When Jesus placed theological truth at the core of His preaching, He placed Himself there.  His preaching and activity was filled with claims about His deity.  When the four men lowered a paralytic through the roof for Jesus to heal him, Jesus first forgave his sins, thereby claiming a divine prerogative (Mark 2:5).  He did not blink when He claimed to be the way, the truth, and the life apart from which no one could come to the Father (John 14:6).  Ultimately, Jesus warned, He would be the one who is going to come with His angels in the glory of His Father (Matt. 16:27) and separate the sheep from the goats in judgment (Matt. 25:31-46).     

How can we preach Jesus and be so theologically bankrupt?  Theologically empty sermons are about as exciting as a fat-free, sugar-free, nutritionally empty meal.  You might find something to chew on, but very little to digest.  The only way to take theology out of the sermon is ultimately either to distort who Jesus is or get rid of Him altogether.  How can we preach Jesus without a theologically rich understanding of the Trinity, the incarnation, soteriology, sanctification, the mystery of the will of God?  Like the other religions of the world, we have to dethrone Him to a mere man.  We preach Him as a best friend rather than as Lord.  We preach His example rather than His substitutionary atonement. We make His name a talisman to be used for our wishes rather than the authority by which we go into all the world.  Jesus preached theologically because He preached Himself, and we dare not depart from that paradigm.

Jesus Preached about Himself Ethically

In the church I serve as pastor I am currently preaching a series of sermons on the family, working through passages of the Bible that teach what a Christian home should be like. Frankly, I am having a lot of trouble.

The exegesis of the passages is not what troubles me.  After all, I have spent years of my life in classrooms and study learning how to handle the technical aspects of the biblical text.  Similarly, I don’t find the homiletical structure to be any more difficult than usual either – that part is always tough.  Still, I am having a hard time preparing and delivering these sermons because the part of this series that gives me a disconcerting pain is how I fall far short of the standard that I present to my people each week.  I often find myself preaching with a broken heart, not only because of my love for my people, but because of my realization that I have failed in some key ways and my preaching does not always match my life. 

Jesus, on the other hand, never felt conviction about His sermon topic; He never heard Satan whisper in His ear what a phony He was.  Jesus never knew any distance between the vast sky of intention and the hard earth of performance.  His character was completely consistent with the concepts He proclaimed to others.  Even in the Sermon on the Mount, the highest ethical standard ever espoused, He was both preacher and subject.  He was the perfect incarnation of the Beatitudes, the perfect illustration of obedience, the perfect implementation of the character demanded by the entire sermon. His life modeled the second mile, the turned cheek, the simple trust in God required for a single day.  Who else would dare claim that on the Day of Judgment, He would be the one telling false disciples, “Depart from me, I never knew you!” (Matt. 7:23).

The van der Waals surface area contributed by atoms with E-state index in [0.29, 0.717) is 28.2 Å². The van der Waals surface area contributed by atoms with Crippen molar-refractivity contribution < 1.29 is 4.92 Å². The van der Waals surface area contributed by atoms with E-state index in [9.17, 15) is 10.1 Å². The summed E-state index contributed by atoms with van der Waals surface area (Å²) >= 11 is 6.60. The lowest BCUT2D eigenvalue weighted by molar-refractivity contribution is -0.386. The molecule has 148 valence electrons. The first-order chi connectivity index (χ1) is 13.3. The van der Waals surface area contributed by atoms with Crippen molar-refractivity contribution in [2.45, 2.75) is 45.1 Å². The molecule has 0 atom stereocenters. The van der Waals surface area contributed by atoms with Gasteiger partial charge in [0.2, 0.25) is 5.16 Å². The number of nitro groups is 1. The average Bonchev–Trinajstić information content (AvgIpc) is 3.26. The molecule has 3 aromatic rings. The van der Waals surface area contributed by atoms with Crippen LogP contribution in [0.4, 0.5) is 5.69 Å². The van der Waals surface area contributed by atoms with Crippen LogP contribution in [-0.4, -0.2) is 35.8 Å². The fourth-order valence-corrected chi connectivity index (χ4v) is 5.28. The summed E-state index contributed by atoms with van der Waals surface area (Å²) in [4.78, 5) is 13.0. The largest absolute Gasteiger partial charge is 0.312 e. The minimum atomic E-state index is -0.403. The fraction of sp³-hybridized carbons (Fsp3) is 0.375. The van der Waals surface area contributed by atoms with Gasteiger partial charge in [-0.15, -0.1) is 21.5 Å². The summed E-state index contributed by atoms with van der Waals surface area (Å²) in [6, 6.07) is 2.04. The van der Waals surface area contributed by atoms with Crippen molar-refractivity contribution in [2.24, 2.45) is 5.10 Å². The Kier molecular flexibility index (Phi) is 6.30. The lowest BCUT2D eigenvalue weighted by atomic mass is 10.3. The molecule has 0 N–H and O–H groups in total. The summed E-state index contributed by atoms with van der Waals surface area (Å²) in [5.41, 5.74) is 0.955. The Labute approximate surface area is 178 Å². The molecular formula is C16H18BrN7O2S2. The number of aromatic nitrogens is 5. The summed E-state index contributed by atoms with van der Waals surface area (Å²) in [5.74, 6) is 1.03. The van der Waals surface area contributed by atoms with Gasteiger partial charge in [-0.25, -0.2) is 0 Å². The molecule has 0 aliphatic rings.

What other person could say in complete confidence, “The prince of this world approaches me. He has no power over me” (John 14:30) because He knew His own character was sinless and impervious to Satan’s temptation?  His preaching was filled with ethical exhortations as His life was filled with the perfect application and that divine standard.

While we will always feel the chill wind of the space between our preaching and our performance, we still must unflinchingly relate the theological teaching of the Word and of Jesus Himself to the everyday life we and our congregations live.  Whether our members work in corporate boardrooms or local junkyards, they need to see the relation between the truth of the Word and their everyday behavior.  Though Jesus is not merely an example for living, He is indeed our greatest example, and our preaching must reflect an uncompromising commitment to holiness in our lives just as His did.

Jesus Preached about Himself Scripturally

Jesus’ preaching was saturated with Scripture. His teaching had the smell of leather scrolls on it.  His words dripped with the language of the prophets.  He was as comfortable with Moses as He was making a table in His carpenter’s shop.  He was as familiar with the Psalms as the streets of Nazareth.  He used the Old Testament authoritatively and easily. 

From the beginning to the end of His ministry, Jesus relied on the Scriptures. Scripture signaled His ministry’s inauguration, both privately and publicly.  In the wilderness He rebuked Satan’s temptation with scriptural truth.  In the synagogue of Capernaum, He read a messianic prophecy of Isaiah’s, rolled up the scroll, and informed His audience, “Today . . . this Scripture has been fulfilled” (Luke 4:18-19).  In other words, He was saying “Folks, that is about me!”  In each case, Jesus revealed His identity and authority through the authoritative use of the holy text.

His use of Scripture in the Sermon on the Mount showed not only His reverence for the Scripture, but His authority over it.  Several times He quoted Scripture and then added layers of meaning to it.  Using the formula, “You have heard it said . . . but I say to you . . .” Jesus exercised His rights as God in the flesh to add to the biblical mandates.  His ethical standard went deeper than the outward performance of the law, and just as significantly, this particular treatment of Scripture established Him as its definitive interpreter.